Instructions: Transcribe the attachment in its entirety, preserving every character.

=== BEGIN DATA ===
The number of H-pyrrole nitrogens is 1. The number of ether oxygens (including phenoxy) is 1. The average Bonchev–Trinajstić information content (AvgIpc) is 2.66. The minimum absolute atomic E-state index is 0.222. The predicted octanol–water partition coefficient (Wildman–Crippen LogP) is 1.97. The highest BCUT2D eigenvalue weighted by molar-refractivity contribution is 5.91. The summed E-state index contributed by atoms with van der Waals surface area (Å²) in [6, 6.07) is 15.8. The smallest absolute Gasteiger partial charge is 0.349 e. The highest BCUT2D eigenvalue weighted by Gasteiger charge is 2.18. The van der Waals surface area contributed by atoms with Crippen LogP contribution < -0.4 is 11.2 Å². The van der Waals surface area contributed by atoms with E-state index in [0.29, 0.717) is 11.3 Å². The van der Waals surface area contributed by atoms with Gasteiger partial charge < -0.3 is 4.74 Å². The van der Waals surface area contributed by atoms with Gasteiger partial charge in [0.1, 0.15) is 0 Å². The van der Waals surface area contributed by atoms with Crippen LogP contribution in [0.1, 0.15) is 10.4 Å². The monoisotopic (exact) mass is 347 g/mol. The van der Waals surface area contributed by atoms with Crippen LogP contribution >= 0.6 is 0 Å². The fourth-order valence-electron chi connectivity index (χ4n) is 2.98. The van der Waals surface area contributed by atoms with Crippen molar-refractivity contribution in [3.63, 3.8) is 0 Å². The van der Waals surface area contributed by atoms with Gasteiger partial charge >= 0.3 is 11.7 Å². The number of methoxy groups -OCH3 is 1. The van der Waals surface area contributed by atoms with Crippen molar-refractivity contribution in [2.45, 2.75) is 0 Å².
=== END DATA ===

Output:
The number of H-pyrrole nitrogens is 1. The number of ether oxygens (including phenoxy) is 1. The average Bonchev–Trinajstić information content (AvgIpc) is 2.66. The minimum absolute atomic E-state index is 0.222. The predicted octanol–water partition coefficient (Wildman–Crippen LogP) is 1.97. The highest BCUT2D eigenvalue weighted by molar-refractivity contribution is 5.91. The summed E-state index contributed by atoms with van der Waals surface area (Å²) in [6, 6.07) is 15.8. The smallest absolute Gasteiger partial charge is 0.349 e. The highest BCUT2D eigenvalue weighted by Gasteiger charge is 2.18. The van der Waals surface area contributed by atoms with Crippen LogP contribution < -0.4 is 11.2 Å². The van der Waals surface area contributed by atoms with E-state index in [0.29, 0.717) is 11.3 Å². The van der Waals surface area contributed by atoms with Gasteiger partial charge < -0.3 is 4.74 Å². The van der Waals surface area contributed by atoms with Gasteiger partial charge in [0.1, 0.15) is 0 Å². The van der Waals surface area contributed by atoms with Crippen LogP contribution in [0.1, 0.15) is 10.4 Å². The monoisotopic (exact) mass is 347 g/mol. The van der Waals surface area contributed by atoms with Crippen LogP contribution >= 0.6 is 0 Å². The fourth-order valence-electron chi connectivity index (χ4n) is 2.98. The van der Waals surface area contributed by atoms with Crippen molar-refractivity contribution in [3.63, 3.8) is 0 Å². The van der Waals surface area contributed by atoms with Gasteiger partial charge >= 0.3 is 11.7 Å². The number of methoxy groups -OCH3 is 1. The van der Waals surface area contributed by atoms with Crippen molar-refractivity contribution in [2.45, 2.75) is 0 Å².